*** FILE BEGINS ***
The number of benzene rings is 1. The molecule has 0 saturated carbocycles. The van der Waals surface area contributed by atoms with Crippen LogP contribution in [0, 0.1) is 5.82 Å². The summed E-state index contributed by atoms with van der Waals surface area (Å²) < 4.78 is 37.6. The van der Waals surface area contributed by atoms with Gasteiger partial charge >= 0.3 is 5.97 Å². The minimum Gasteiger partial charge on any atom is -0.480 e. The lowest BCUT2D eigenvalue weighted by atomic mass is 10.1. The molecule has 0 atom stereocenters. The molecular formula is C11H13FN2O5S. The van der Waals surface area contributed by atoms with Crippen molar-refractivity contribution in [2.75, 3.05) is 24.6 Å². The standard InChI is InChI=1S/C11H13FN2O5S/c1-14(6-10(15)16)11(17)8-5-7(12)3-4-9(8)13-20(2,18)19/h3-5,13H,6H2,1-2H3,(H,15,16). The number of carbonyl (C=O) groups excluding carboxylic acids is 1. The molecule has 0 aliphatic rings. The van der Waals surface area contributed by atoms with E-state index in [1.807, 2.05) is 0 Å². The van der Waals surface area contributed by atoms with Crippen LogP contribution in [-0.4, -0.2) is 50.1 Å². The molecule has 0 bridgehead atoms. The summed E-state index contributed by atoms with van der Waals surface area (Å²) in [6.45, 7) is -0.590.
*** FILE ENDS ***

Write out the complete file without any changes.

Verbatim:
The number of benzene rings is 1. The molecule has 0 saturated carbocycles. The van der Waals surface area contributed by atoms with Crippen LogP contribution in [0, 0.1) is 5.82 Å². The summed E-state index contributed by atoms with van der Waals surface area (Å²) < 4.78 is 37.6. The van der Waals surface area contributed by atoms with Gasteiger partial charge >= 0.3 is 5.97 Å². The minimum Gasteiger partial charge on any atom is -0.480 e. The lowest BCUT2D eigenvalue weighted by atomic mass is 10.1. The molecule has 0 atom stereocenters. The molecular formula is C11H13FN2O5S. The van der Waals surface area contributed by atoms with Crippen molar-refractivity contribution in [2.75, 3.05) is 24.6 Å². The standard InChI is InChI=1S/C11H13FN2O5S/c1-14(6-10(15)16)11(17)8-5-7(12)3-4-9(8)13-20(2,18)19/h3-5,13H,6H2,1-2H3,(H,15,16). The number of carbonyl (C=O) groups excluding carboxylic acids is 1. The molecule has 0 aliphatic rings. The van der Waals surface area contributed by atoms with E-state index in [1.807, 2.05) is 0 Å². The van der Waals surface area contributed by atoms with Crippen LogP contribution in [-0.4, -0.2) is 50.1 Å². The molecule has 0 bridgehead atoms. The summed E-state index contributed by atoms with van der Waals surface area (Å²) in [6.45, 7) is -0.590.